Local author Ellen Meacham talks about her book “Delta Epiphany: Robert F. Kennedy in Mississippi” and similarities today
Published 8:15 am Monday, July 27, 2020
University of Mississippi professor Ellen Meacham spoke at the Mississippi Library Commission Lunch Lecture series about her book Delta Epiphany: Robert F. Kennedy in Mississippi.
Meacham, a journalism professor at the University of Mississippi, spoke to listeners via Zoom about her book and how it relates to today.
“One of the things that fascinated me was that Kennedy arrived in Mississippi at a pivotal point in history,” Meacham said. “ After the speeches, protests and the legal showdowns and the violence of the 1950s and early 1960s, Congress finally responded with sweeping changes. There were new Civil Rights Laws, enhanced protections for voting rights, and a new war on poverty.”
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Delta Epiphany follows Robert Kennedy a year before his run for president which resulted in his death, as he visits the state of Mississippi in April 1967. Originally there as part of a Senate subcommittee investigation of poverty programs, Kennedy discovered children that were malnourished. He talked with mothers and asked them how they fed their children. He even talked to children and asked them what they had for breakfast that morning. One of these children happened to be Charlie Dillard, who was nine-years-old when he met Kennedy during his tour through the Delta. Charlie was outside in his grandparents’ yard playing when Kennedy walked up to the house.
“To Charlie’s surprise he approached the Dillard home and stopped to talk to the children before going inside,” Meacham said. “Kennedy greeted Charlie, delighting him by shaking his hand. A shocking thing for a white man to do in 1967 in Mississippi. Kennedy asked Charlie about school, which he was not yet attending and then asked what he had eaten that day. ‘Molasses,’ Charlie answered him.”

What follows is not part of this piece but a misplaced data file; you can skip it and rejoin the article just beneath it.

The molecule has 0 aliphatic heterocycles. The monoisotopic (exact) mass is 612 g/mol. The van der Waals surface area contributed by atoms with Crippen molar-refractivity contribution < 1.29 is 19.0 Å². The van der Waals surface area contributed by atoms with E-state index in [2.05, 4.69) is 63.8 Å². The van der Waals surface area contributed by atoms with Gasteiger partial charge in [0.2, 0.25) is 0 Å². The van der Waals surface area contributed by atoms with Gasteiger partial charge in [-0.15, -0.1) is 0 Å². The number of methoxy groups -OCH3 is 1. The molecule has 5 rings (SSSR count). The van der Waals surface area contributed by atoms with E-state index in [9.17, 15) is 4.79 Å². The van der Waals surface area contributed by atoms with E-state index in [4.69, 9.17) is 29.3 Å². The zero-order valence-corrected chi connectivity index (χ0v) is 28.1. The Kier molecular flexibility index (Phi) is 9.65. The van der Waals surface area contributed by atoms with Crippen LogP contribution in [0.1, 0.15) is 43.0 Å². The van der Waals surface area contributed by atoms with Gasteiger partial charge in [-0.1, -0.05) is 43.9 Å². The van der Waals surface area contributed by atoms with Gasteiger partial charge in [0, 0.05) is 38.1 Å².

Kennedy would meet other children like Charlie and would find that many of the families in the Delta couldn’t afford to put enough food on the table. The impact of his journey left Kennedy searching for ways to help the children he encountered. His efforts would encounter many obstacles as he was blocked by powerful men who were not only indifferent to the issue but often times hostile to the plight of poor Black children in Mississippi.
“One of the things that really struck me when I was doing this, was how similar the kinds of reactions to what Kennedy was finding and how much the same approach that the people in charge of MS were similar. They said ‘These programs are a waste of money. We’re here to protect the tax payers.’ It seems sometimes that the only Bible story they read or took to heart was The Good Steward and didn’t listen to any of the others.They talked about creeping socalism. Anything that helped families was immediately branded as socialism. They bristled at Federal interference. They said ‘Oh you’re just trying to make Mississippi look bad.’ They refused millions and millions of dollars because of these sort of ideas about principles. And they do that today.”
The Mississippi Library Commission’s Summer Lunch Lecture Series is made possible through a grant from the Mississippi Humanities Council. Zoom links will be live two days before the programs.